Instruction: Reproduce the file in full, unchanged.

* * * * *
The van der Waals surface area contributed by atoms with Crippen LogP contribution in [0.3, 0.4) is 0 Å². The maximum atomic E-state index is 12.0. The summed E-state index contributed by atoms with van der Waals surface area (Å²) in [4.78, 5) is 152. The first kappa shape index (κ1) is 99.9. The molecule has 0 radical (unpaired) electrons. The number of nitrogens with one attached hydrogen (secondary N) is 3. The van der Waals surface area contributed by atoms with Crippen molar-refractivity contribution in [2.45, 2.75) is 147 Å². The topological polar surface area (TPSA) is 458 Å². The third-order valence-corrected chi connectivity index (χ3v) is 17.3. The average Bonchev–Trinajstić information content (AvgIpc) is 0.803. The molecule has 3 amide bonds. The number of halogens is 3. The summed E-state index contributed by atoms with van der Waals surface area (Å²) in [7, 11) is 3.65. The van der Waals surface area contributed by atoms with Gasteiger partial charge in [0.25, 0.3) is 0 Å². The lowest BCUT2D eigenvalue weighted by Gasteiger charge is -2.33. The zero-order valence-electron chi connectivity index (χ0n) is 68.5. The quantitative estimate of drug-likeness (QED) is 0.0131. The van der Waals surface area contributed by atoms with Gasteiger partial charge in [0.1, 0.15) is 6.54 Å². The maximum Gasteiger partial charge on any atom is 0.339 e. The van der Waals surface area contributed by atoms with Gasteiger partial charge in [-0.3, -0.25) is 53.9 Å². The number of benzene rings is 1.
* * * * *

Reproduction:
The van der Waals surface area contributed by atoms with Crippen LogP contribution in [0.3, 0.4) is 0 Å². The maximum atomic E-state index is 12.0. The summed E-state index contributed by atoms with van der Waals surface area (Å²) in [4.78, 5) is 152. The first kappa shape index (κ1) is 99.9. The molecule has 0 radical (unpaired) electrons. The number of nitrogens with one attached hydrogen (secondary N) is 3. The van der Waals surface area contributed by atoms with Crippen molar-refractivity contribution in [2.45, 2.75) is 147 Å². The topological polar surface area (TPSA) is 458 Å². The third-order valence-corrected chi connectivity index (χ3v) is 17.3. The average Bonchev–Trinajstić information content (AvgIpc) is 0.803. The molecule has 3 amide bonds. The number of halogens is 3. The summed E-state index contributed by atoms with van der Waals surface area (Å²) in [7, 11) is 3.65. The van der Waals surface area contributed by atoms with Gasteiger partial charge in [0.25, 0.3) is 0 Å². The lowest BCUT2D eigenvalue weighted by Gasteiger charge is -2.33. The zero-order valence-electron chi connectivity index (χ0n) is 68.5. The quantitative estimate of drug-likeness (QED) is 0.0131. The van der Waals surface area contributed by atoms with Gasteiger partial charge in [0.1, 0.15) is 6.54 Å². The maximum Gasteiger partial charge on any atom is 0.339 e. The van der Waals surface area contributed by atoms with Gasteiger partial charge in [-0.3, -0.25) is 53.9 Å². The number of benzene rings is 1.